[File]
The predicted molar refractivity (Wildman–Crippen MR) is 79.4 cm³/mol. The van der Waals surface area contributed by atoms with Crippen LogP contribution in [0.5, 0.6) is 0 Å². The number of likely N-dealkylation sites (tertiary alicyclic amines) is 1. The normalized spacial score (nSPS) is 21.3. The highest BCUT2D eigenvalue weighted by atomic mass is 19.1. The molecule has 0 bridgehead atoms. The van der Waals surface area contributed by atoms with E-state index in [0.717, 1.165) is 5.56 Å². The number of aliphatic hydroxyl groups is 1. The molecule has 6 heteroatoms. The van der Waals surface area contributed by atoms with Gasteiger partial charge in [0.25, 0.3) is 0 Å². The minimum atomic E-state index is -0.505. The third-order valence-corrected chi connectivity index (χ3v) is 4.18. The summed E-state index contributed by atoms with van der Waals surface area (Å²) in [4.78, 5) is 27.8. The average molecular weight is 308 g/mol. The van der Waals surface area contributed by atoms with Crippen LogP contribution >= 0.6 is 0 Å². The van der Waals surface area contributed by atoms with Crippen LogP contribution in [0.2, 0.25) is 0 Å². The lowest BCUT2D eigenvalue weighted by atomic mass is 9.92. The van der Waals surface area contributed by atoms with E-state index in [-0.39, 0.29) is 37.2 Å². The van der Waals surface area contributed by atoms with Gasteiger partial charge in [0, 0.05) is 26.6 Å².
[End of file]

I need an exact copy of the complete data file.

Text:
The predicted molar refractivity (Wildman–Crippen MR) is 79.4 cm³/mol. The van der Waals surface area contributed by atoms with Crippen LogP contribution in [0.5, 0.6) is 0 Å². The number of likely N-dealkylation sites (tertiary alicyclic amines) is 1. The normalized spacial score (nSPS) is 21.3. The highest BCUT2D eigenvalue weighted by atomic mass is 19.1. The molecule has 0 bridgehead atoms. The van der Waals surface area contributed by atoms with E-state index in [0.717, 1.165) is 5.56 Å². The number of aliphatic hydroxyl groups is 1. The molecule has 6 heteroatoms. The van der Waals surface area contributed by atoms with Gasteiger partial charge in [0.25, 0.3) is 0 Å². The minimum atomic E-state index is -0.505. The third-order valence-corrected chi connectivity index (χ3v) is 4.18. The summed E-state index contributed by atoms with van der Waals surface area (Å²) in [4.78, 5) is 27.8. The average molecular weight is 308 g/mol. The van der Waals surface area contributed by atoms with Crippen LogP contribution >= 0.6 is 0 Å². The van der Waals surface area contributed by atoms with Crippen LogP contribution in [0.2, 0.25) is 0 Å². The lowest BCUT2D eigenvalue weighted by atomic mass is 9.92. The van der Waals surface area contributed by atoms with E-state index in [-0.39, 0.29) is 37.2 Å². The van der Waals surface area contributed by atoms with Gasteiger partial charge in [0, 0.05) is 26.6 Å².